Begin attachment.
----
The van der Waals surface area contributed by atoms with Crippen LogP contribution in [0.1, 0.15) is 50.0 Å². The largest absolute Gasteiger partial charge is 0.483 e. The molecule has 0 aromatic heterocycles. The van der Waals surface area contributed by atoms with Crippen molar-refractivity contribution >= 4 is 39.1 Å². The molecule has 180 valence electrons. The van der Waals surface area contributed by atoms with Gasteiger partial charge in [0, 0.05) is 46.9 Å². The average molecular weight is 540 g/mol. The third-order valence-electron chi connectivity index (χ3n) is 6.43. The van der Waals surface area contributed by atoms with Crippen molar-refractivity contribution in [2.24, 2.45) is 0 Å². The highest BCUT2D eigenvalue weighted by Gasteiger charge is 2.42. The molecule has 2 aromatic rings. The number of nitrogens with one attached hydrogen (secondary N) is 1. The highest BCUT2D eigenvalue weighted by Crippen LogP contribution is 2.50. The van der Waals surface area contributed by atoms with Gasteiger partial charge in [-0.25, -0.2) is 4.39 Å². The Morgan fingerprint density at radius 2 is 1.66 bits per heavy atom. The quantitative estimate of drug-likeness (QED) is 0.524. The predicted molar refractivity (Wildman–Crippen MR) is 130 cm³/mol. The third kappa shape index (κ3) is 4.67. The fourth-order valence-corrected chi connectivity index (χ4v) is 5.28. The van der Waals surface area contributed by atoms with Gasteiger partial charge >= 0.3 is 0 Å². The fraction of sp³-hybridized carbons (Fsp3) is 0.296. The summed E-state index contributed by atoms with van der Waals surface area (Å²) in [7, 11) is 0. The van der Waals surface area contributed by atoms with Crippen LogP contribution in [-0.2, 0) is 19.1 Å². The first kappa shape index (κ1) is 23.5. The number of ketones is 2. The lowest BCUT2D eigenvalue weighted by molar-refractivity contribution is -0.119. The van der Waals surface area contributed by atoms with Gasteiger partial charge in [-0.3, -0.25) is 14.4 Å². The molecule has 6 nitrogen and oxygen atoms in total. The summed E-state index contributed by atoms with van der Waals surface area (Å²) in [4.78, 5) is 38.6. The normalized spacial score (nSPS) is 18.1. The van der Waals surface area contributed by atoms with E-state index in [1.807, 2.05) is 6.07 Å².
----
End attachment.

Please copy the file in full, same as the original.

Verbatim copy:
The van der Waals surface area contributed by atoms with Crippen LogP contribution in [0.1, 0.15) is 50.0 Å². The largest absolute Gasteiger partial charge is 0.483 e. The molecule has 0 aromatic heterocycles. The van der Waals surface area contributed by atoms with Crippen molar-refractivity contribution >= 4 is 39.1 Å². The molecule has 180 valence electrons. The van der Waals surface area contributed by atoms with Gasteiger partial charge in [0, 0.05) is 46.9 Å². The average molecular weight is 540 g/mol. The third-order valence-electron chi connectivity index (χ3n) is 6.43. The van der Waals surface area contributed by atoms with Crippen molar-refractivity contribution in [2.24, 2.45) is 0 Å². The highest BCUT2D eigenvalue weighted by Gasteiger charge is 2.42. The molecule has 2 aromatic rings. The number of nitrogens with one attached hydrogen (secondary N) is 1. The highest BCUT2D eigenvalue weighted by Crippen LogP contribution is 2.50. The van der Waals surface area contributed by atoms with Gasteiger partial charge in [-0.25, -0.2) is 4.39 Å². The Morgan fingerprint density at radius 2 is 1.66 bits per heavy atom. The quantitative estimate of drug-likeness (QED) is 0.524. The predicted molar refractivity (Wildman–Crippen MR) is 130 cm³/mol. The third kappa shape index (κ3) is 4.67. The fourth-order valence-corrected chi connectivity index (χ4v) is 5.28. The van der Waals surface area contributed by atoms with Gasteiger partial charge >= 0.3 is 0 Å². The fraction of sp³-hybridized carbons (Fsp3) is 0.296. The summed E-state index contributed by atoms with van der Waals surface area (Å²) in [7, 11) is 0. The van der Waals surface area contributed by atoms with Crippen LogP contribution in [-0.2, 0) is 19.1 Å². The first kappa shape index (κ1) is 23.5. The number of ketones is 2. The lowest BCUT2D eigenvalue weighted by molar-refractivity contribution is -0.119. The van der Waals surface area contributed by atoms with Gasteiger partial charge in [-0.3, -0.25) is 14.4 Å². The molecule has 6 nitrogen and oxygen atoms in total. The summed E-state index contributed by atoms with van der Waals surface area (Å²) in [4.78, 5) is 38.6. The normalized spacial score (nSPS) is 18.1. The van der Waals surface area contributed by atoms with E-state index in [1.807, 2.05) is 6.07 Å².